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Now I Understand

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Album Review

After seven double-CD releases of live material (!), Club d'Elf finally drop their first studio album, eight years in the making. They're still plying their patented world fusion/avant-garde jazz/dub/trance chillout music and the m.o. is still basically the same, but the studio aspect allows for greater options on a number of levels. Club d'Elf's Mike Rivard can draw from an unbelievable talent pool (close to 100 players have been "members" of the club), but the live shows are constrained by who can physically attend the gig on any given night. With the studio, Rivard can put together any band he wants, whether they could all be in the same room at the same time or not. The studio also allows for a lusher, more layered sound, multiple overdubs, and detailed production touches that just can't be pulled off live. For example, "Wet Bones" was purely a studio construction built around a Billy Martin solo drum track (released on Illy B Eats, Vol. 1) and has Rivard playing a couple basses as well as sintir and effects. You can't do that live. Other tracks, like "Bass Beat Box" and "Now I Understand," have been part of the live show for years, but benefit from the added production. Great performances litter Now I Understand, but John Medeski and Mat Maneri deserve special mention (just check the Mellotron/electric viola feature on "Bass Beat Box") for their near ubiquity on the album. Guitarists Duke Levine, Dave Tronzo, and Reeves Gabrels are also on board for a track each. Brahim Fribgane contributes some earthy oud playing in several spots, and both Mister Rourke and DJ Logic turn in some nice work on the turntables, with Rivard anchoring the proceedings throughout with his big fat bass grooves. Now I Understand isn't an improvement over the live d'Elf shows; it's a different side of the same organism. Consider it the polished gemstone to the uncut diamonds of the live releases. Excellent.

Customer Reviews

sick antidote!

A sick, sick antidote for a musical world where albums get lost in the iPod shuffle. This album is worth listening to end-to-end, going on the whole 70 minute journey, and don't forget your dancing shoes. Take the brilliant strings and horns of many, many genres - electronica, funk, jazz, drum n bass, dub, Indian classical - and tie them all together with a big ecstatic Moroccan bow, and you might begin to unwrap what Club d'Elf presents in its live albums. "Now I Understand" takes that live energy and polishes it down to a smooth, refined, and deeply dirty sound. The live albums are great, but this album has a direction and journey-like feel that you can't help but move to. One thing that stands out about "Now I Understand" is its psychological depth. Unlike albums that hit only one emotional note, with Club d'Elf one minute you're grasping the pain of the universe and the next song you're happy as a cat in the sun, and dancing in the kitchen with the blinds up. Mike Rivard's skillful and detailed transformations will take you by the hand across some deep landscapes, be ready! There's not one musician on the album that isn't at his peak, and it's like being in some funky playground where all the kids are musical Einsteins. Medeski's organs will make you laugh. Brahim Fribgane's oud strings will make you swoon in the old-fashioned North African way. And the whole album will pull you into the world of trance, where you can hear something old, something new, something genuine, something sexy.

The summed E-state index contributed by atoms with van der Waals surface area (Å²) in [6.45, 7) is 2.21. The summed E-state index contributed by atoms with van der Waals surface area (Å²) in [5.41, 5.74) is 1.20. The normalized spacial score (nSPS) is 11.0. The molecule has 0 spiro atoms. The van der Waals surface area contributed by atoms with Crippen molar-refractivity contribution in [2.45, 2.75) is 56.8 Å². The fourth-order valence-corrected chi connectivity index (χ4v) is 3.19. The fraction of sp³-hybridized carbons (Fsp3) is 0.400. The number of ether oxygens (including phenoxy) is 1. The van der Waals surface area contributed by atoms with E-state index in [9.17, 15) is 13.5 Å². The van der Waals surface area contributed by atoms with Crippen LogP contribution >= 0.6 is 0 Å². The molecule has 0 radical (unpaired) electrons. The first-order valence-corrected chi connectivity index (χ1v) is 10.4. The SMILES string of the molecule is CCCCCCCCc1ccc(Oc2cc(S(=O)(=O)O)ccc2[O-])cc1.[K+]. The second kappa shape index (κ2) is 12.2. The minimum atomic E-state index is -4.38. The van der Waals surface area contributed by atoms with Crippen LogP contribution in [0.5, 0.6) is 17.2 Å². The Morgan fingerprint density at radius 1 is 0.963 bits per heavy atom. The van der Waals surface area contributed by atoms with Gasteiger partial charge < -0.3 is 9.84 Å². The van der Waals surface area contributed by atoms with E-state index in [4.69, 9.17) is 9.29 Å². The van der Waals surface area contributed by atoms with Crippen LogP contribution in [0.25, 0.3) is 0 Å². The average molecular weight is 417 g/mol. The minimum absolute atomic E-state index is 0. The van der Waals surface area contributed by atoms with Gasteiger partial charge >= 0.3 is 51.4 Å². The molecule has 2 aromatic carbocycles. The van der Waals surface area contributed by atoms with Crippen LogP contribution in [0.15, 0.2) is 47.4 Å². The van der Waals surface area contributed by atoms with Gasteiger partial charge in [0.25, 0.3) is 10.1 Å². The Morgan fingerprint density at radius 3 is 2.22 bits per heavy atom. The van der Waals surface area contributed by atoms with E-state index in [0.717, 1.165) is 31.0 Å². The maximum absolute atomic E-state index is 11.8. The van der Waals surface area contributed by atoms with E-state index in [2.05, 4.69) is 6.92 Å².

The great thing about living in Cambridge is that I found out about this album when I ran into a very friendly Mike Rivard on the Red Line and I wanted to show him how much live Club d'Elf I have on my ipod. A great studio offering from an awesome live act led by what I consider one of the world's most talented and creative bass players. Enjoy!

Evocative studio wizardry from the machine-elves

This album is a great representation of the many facets of Club d'Elf. Yes, they are incredible on the live recordings, but this album presents an aspect that you cannot create in a live setting. Bassist and d'Elf anchorman Mike Rivard has put together an audio tour de force, showcasing many of the band's most dynamic collaborators (Mat Maneri, John Medeski, etc), delivering an entrancing 70-minute glimpse at the many moods of Club d'Elf. Brilliant, mysterious, evocative, compelling, tempestuous, and downright *funky.* D'Elf is forging a new path, and this album is a chance to walk it with them on a sonic journey unlike any other. Check out "Quilty" and "Vishnu Dub," and after you return to Earth, click that "Buy Album" button. You'll be glad you did.


Genre: Jazz

Years Active: '90s, '00s

Club d'Elf are a Boston-based collective centered around electric bassist and guitarist Mike Rivard and a core of main conspirators. After years as one of Boston's most in-demand bass players (the Story, Morphine, Either/Orchestra), Rivard has made many musical contacts, and uses them to call in an extremely wide variety of guest musicians/club members. The band's self-described concept is "live dub-trance-groove excursions, incorporating electronica, hip-hop, funk, and free jazz as well as Moroccan...
Full Bio
Now I Understand, Club d'Elf
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Customer Ratings